After being postponed four times, the Senate Committee on Health, Education, Labor and Pensions has scheduled the nomination hearing for Andrew Puzder, President Donald Trump’s choice to be the next Labor secretary, for Feb. 16.
Senate democrats, led by Minority Leader Chuck Schumer, along with ranking member of the HELP committee Sen. Patty Murray, rallied on Capitol Hill Thursday morning along with fast food workers and advocates to call on Puzder to withdraw as Trump’s nominee.
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Fast-food executive Puzder’s confirmation hearing had been scheduled to take place on Feb. 7, Feb, 2, Jan. 17 and Jan. 12. The HELP committee had said that it would not “officially notice a confirmation hearing with Mr. Puzder until the committee has received his paperwork from the Office of Government Ethics,” according to a statement provided to ThinkAdvisor by an aide to Sen. Lamar Alexander, the committee’s chairman.
Schumer said in a Thursday statement that Trump “could not have picked a worse nominee to uphold [Labor's] goals than Andrew Puzder. Everything in his career is antithetical to the goals of the Department of Labor.”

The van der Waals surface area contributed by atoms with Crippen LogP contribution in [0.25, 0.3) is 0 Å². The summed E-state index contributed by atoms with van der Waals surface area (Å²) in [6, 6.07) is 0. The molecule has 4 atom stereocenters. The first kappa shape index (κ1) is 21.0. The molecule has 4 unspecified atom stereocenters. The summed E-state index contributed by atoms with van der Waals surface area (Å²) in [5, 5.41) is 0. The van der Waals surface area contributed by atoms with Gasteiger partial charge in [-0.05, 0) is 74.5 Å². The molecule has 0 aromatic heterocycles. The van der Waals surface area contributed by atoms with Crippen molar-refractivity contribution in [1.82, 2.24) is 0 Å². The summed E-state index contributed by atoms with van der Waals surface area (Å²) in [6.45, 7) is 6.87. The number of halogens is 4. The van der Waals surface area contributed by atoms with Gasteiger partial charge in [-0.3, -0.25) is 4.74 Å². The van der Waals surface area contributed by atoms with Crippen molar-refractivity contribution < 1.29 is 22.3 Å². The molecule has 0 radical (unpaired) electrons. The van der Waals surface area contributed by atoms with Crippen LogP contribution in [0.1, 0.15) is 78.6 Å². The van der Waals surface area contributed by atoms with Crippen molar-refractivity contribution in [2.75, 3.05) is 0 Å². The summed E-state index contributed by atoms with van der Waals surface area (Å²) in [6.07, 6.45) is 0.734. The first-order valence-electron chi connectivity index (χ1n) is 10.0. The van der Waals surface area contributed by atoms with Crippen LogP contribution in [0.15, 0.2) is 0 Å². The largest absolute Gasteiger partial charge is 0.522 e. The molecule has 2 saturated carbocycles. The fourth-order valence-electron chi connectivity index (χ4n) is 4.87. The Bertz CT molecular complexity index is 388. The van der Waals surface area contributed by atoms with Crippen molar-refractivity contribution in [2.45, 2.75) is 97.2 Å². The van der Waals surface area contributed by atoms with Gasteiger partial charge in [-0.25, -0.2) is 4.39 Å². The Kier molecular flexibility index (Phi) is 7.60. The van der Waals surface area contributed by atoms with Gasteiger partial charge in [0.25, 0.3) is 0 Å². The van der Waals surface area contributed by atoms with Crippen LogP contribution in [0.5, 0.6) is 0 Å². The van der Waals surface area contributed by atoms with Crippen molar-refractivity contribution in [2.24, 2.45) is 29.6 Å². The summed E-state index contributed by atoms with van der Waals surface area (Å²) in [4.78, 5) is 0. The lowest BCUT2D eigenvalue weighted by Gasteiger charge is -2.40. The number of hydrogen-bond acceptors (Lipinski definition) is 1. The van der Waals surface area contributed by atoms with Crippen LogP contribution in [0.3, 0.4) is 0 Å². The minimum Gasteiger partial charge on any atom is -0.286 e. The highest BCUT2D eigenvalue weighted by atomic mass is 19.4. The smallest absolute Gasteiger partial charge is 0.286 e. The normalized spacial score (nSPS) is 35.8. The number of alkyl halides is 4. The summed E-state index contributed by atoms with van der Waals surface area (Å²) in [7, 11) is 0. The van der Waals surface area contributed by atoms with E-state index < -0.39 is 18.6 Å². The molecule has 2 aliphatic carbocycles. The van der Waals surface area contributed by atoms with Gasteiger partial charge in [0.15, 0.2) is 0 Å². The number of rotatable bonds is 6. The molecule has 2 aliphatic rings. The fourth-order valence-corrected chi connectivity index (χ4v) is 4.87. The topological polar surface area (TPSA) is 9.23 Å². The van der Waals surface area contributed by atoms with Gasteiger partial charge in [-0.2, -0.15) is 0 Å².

Puzder’s career mission statement “would be the exact opposite of the mission statement of the Department of Labor. It would fly in the face of what’s good for the hundreds of millions of working American women and men. Andrew Puzder’s mission statement has been defined by cutting corners and putting profits over people, over his workers.”
News of Puzder’s nomination hearing being set comes a day after a federal trial judge in Texas, Barbara M.G. Lynn, ruled in favor of the Labor Department in the case brought by nine plaintiffs against Labor’s fiduciary rule.
Lynn had promised a ruling by Friday. The nine plaintiffs, including the U.S. Chamber of Commerce, the Securities Industry and Financial Markets Association and the Financial Services Institute, sued Labor over its fiduciary rule.
Lynn’s decision is the third legal win for the rule. “Because of the unanimity of the courts … I can’t imagine that more trial court cases or appeals will make a difference,” said Fred Reish, partner in Drinker Biddle & Reath’s employee benefits and executive compensation practice group in Los Angeles.
Indeed, consumer advocate groups urged the trade group board members opposing the rule in a Thursday letter to “stand up against the aggressive anti-investor lobbying tactics” of their trade associations seeking to overturn the fiduciary rule given the three court victories.
Trump directed DOL on Feb. 3 to review its fiduciary rule, and acting Labor Secretary Ed Hugler said in a statement the same day that Labor would “consider its legal options to delay the applicability of the date as we comply with the president’s memorandum.”
Tom Clark, a lawyer with The Wagner Law Group, sees Hugler acting in “short order” to postpone the fiduciary rule’s April 10 compliance date. DOL “will not wait for Mr. Puzder. The industry needs clarity.”